It is then that this story takes an abrupt left turn. T. Townsend Brown shows up. My jaw just about hit the floor when I got to this part.
Well, us folks in UFO history research know a great deal about T Townsend Brown and it's rarely good. This guy had almost as many angles and mysteries about him as George Hunt Williamson, and I still don't quite understand him. Please go to the internet and read a little about this guy; I can't write the necessary book here. I'm going to list a bare minimum: rich man's son; child science prodigy; had some ideas which impressed a lot of people; came up with idea that electricity and gravity were related and could be shielded or cancelled; early "president" of NICAP.... by this time fired but still active with his esoteric science ideas.
So, somehow Brown read the press story and IMMEDIATELY got permission to TAKE CONTROL of the samples!!! He walked right into Whipple's office the NEXT DAY, and presented his credentials. Whipple, a severe skeptic about almost anything, agreed that these samples were not worth anything to Moonwatch [doubtless Hynek disagreed, and equally doubtless contacted Major Friend at Blue Book].
Brown gathered up the samples and copies of the police report, promising that he would keep Dr. McCrosky of the SAO informed [he is the scientist pictured below] and was on the phone with Colonel Victor A. Cherbak of the Bedford, MA Cambridge Research Center at the time --- i.e. right there in Whipple's office. [Cherbak is above left]. Who the heck was Cherbak??
Cherbak was the first director of Project Space Track [at the time called Project Harvest Moon]. This was the Air Force's secret analog to Moonwatch, set up to track all Earth-orbiting satellites. T. Townsend Brown: immediately getting access and possession of "anomalous debris" of some kind and talking to the USAF's secret satellite project director by phone in Whipple's office --- almost makes my head hurt. Was no one interested?? But THAT can't be, because Brown had to get that permission somewhere high up. And, at least Blue Book was interested.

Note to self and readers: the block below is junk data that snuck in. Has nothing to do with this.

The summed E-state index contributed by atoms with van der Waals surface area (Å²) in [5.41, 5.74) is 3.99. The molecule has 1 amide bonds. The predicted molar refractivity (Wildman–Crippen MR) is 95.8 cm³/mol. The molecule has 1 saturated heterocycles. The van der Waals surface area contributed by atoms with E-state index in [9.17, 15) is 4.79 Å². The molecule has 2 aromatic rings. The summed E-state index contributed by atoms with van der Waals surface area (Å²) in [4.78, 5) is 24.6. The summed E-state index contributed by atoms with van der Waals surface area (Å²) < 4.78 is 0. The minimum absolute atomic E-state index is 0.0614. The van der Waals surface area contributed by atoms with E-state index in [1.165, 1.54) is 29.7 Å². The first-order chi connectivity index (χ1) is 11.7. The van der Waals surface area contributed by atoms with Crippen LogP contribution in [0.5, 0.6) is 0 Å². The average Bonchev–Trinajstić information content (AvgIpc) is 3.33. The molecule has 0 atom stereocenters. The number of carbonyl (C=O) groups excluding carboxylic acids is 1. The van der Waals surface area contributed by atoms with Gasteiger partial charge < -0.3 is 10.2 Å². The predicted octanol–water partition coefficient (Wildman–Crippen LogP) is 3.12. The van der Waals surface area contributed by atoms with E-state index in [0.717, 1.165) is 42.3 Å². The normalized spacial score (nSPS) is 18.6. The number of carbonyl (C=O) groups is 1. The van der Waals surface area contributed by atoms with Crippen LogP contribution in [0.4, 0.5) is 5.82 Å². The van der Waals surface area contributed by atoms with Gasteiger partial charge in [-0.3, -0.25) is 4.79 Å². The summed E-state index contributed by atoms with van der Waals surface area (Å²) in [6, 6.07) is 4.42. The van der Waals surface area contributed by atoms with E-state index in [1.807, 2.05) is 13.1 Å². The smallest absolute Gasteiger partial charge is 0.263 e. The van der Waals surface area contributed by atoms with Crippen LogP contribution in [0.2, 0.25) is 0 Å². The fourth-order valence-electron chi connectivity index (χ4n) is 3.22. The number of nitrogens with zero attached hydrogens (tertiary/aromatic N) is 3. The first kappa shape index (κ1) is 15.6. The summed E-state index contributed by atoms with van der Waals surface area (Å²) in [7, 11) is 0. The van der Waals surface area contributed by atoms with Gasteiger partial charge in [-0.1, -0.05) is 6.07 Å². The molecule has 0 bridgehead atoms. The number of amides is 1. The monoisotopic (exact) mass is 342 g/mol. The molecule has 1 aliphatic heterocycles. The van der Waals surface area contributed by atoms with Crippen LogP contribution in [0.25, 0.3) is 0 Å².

We know that Blue Book was interested because when they learned about the case they immediately asked in. They acted on the 8th as you can read below. Little did Major Friend know that Townsend Brown had beaten him to the punch by two days.
Even invoking Air Force Regulation 200-2 which covered the collection of photos and physical evidence, among other things, couldn't help him if the "stuff" was already gone. Plus, the military is usually as slow as molasses on these things anyway.
Nine days later Dr. John T. Wasson [an extremely good atmospheric physicist] was sent to Hartford and SAO-Moonwatch from the USAF Atmospheric Circulation Laboratory, Nuclear Studies Branch. He was a bit surprised to find that the SAO had given everything they had to Brown. In Hartford itself he had more luck as the witnesses had kept some of the stuff themselves, although brown had taken at least half of that too. But at least Wasson could take his oral reports, his pictures of the site, and some meagre samples and make a Blue Book report. And what did his report say?? More importantly what was Townsend Brown doing? That's for the next two segments.
As a little treat: the picture below is of Professor McCrosky at the left on one of his satellite tracking field experiences [Hawaii, I think], and the young bespectacled man in the middle is UFO researcher/legend Walt Webb.